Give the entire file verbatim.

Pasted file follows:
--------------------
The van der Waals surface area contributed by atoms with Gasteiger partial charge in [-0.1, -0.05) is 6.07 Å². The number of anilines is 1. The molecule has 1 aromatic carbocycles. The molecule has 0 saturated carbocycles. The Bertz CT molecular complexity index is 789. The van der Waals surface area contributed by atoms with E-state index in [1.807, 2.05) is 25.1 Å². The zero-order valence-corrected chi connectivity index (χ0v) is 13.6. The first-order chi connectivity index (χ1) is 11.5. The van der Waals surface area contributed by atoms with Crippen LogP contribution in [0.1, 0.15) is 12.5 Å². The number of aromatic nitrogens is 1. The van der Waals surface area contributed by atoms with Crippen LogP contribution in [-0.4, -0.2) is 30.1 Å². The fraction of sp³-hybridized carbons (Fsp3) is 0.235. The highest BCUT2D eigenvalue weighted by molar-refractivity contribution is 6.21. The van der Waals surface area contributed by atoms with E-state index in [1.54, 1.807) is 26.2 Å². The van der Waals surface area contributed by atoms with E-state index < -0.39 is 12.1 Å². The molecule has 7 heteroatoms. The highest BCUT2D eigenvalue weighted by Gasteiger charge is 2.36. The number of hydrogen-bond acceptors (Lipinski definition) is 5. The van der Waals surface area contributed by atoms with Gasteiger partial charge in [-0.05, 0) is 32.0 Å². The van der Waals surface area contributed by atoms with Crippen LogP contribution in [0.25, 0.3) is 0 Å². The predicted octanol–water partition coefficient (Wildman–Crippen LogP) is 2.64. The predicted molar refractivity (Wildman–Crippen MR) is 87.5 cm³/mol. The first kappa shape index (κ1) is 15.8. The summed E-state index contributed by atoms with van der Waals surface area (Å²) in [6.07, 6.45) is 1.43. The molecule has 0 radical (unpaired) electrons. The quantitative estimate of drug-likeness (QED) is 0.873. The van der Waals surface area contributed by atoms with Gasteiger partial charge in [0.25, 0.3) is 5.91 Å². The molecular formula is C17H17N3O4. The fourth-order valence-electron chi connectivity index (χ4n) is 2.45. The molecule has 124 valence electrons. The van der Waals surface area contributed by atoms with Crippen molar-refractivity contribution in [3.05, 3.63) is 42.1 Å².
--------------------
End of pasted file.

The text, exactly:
The van der Waals surface area contributed by atoms with Gasteiger partial charge in [-0.1, -0.05) is 6.07 Å². The number of anilines is 1. The molecule has 1 aromatic carbocycles. The molecule has 0 saturated carbocycles. The Bertz CT molecular complexity index is 789. The van der Waals surface area contributed by atoms with E-state index in [1.807, 2.05) is 25.1 Å². The zero-order valence-corrected chi connectivity index (χ0v) is 13.6. The first-order chi connectivity index (χ1) is 11.5. The van der Waals surface area contributed by atoms with Crippen LogP contribution in [0.1, 0.15) is 12.5 Å². The number of aromatic nitrogens is 1. The van der Waals surface area contributed by atoms with Crippen LogP contribution in [-0.4, -0.2) is 30.1 Å². The fraction of sp³-hybridized carbons (Fsp3) is 0.235. The highest BCUT2D eigenvalue weighted by molar-refractivity contribution is 6.21. The van der Waals surface area contributed by atoms with E-state index in [1.54, 1.807) is 26.2 Å². The van der Waals surface area contributed by atoms with E-state index < -0.39 is 12.1 Å². The molecule has 7 heteroatoms. The highest BCUT2D eigenvalue weighted by Gasteiger charge is 2.36. The number of hydrogen-bond acceptors (Lipinski definition) is 5. The van der Waals surface area contributed by atoms with Gasteiger partial charge in [-0.05, 0) is 32.0 Å². The van der Waals surface area contributed by atoms with Crippen LogP contribution in [0.25, 0.3) is 0 Å². The predicted octanol–water partition coefficient (Wildman–Crippen LogP) is 2.64. The predicted molar refractivity (Wildman–Crippen MR) is 87.5 cm³/mol. The first kappa shape index (κ1) is 15.8. The summed E-state index contributed by atoms with van der Waals surface area (Å²) in [6.07, 6.45) is 1.43. The molecule has 0 radical (unpaired) electrons. The quantitative estimate of drug-likeness (QED) is 0.873. The van der Waals surface area contributed by atoms with Gasteiger partial charge in [0.25, 0.3) is 5.91 Å². The molecular formula is C17H17N3O4. The fourth-order valence-electron chi connectivity index (χ4n) is 2.45. The molecule has 124 valence electrons. The van der Waals surface area contributed by atoms with Crippen molar-refractivity contribution in [3.05, 3.63) is 42.1 Å².